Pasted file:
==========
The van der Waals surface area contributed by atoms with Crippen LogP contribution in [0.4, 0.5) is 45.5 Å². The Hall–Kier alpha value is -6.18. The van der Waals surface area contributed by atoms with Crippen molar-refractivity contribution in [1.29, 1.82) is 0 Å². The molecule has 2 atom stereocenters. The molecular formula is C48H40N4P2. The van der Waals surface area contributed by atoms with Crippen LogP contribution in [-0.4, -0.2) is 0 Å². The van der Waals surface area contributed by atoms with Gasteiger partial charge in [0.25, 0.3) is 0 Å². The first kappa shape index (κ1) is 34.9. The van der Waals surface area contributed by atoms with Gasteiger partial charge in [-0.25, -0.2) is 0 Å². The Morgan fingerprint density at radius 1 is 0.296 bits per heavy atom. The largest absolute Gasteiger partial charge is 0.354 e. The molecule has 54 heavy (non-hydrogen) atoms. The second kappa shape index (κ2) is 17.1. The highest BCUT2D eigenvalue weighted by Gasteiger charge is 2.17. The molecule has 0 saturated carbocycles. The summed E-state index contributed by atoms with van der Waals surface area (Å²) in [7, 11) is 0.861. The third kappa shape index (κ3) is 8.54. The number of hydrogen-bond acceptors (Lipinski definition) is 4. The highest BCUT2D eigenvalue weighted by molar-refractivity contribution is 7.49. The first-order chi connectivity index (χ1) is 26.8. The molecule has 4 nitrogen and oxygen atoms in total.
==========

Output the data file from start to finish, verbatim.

The van der Waals surface area contributed by atoms with Crippen LogP contribution in [0.4, 0.5) is 45.5 Å². The Hall–Kier alpha value is -6.18. The van der Waals surface area contributed by atoms with Crippen molar-refractivity contribution in [1.29, 1.82) is 0 Å². The molecule has 2 atom stereocenters. The molecular formula is C48H40N4P2. The van der Waals surface area contributed by atoms with Crippen LogP contribution in [-0.4, -0.2) is 0 Å². The van der Waals surface area contributed by atoms with Gasteiger partial charge in [0.25, 0.3) is 0 Å². The first kappa shape index (κ1) is 34.9. The van der Waals surface area contributed by atoms with Gasteiger partial charge in [-0.25, -0.2) is 0 Å². The Morgan fingerprint density at radius 1 is 0.296 bits per heavy atom. The largest absolute Gasteiger partial charge is 0.354 e. The molecule has 54 heavy (non-hydrogen) atoms. The second kappa shape index (κ2) is 17.1. The highest BCUT2D eigenvalue weighted by Gasteiger charge is 2.17. The molecule has 0 saturated carbocycles. The summed E-state index contributed by atoms with van der Waals surface area (Å²) in [7, 11) is 0.861. The third kappa shape index (κ3) is 8.54. The number of hydrogen-bond acceptors (Lipinski definition) is 4. The highest BCUT2D eigenvalue weighted by molar-refractivity contribution is 7.49. The first-order chi connectivity index (χ1) is 26.8. The molecule has 4 nitrogen and oxygen atoms in total.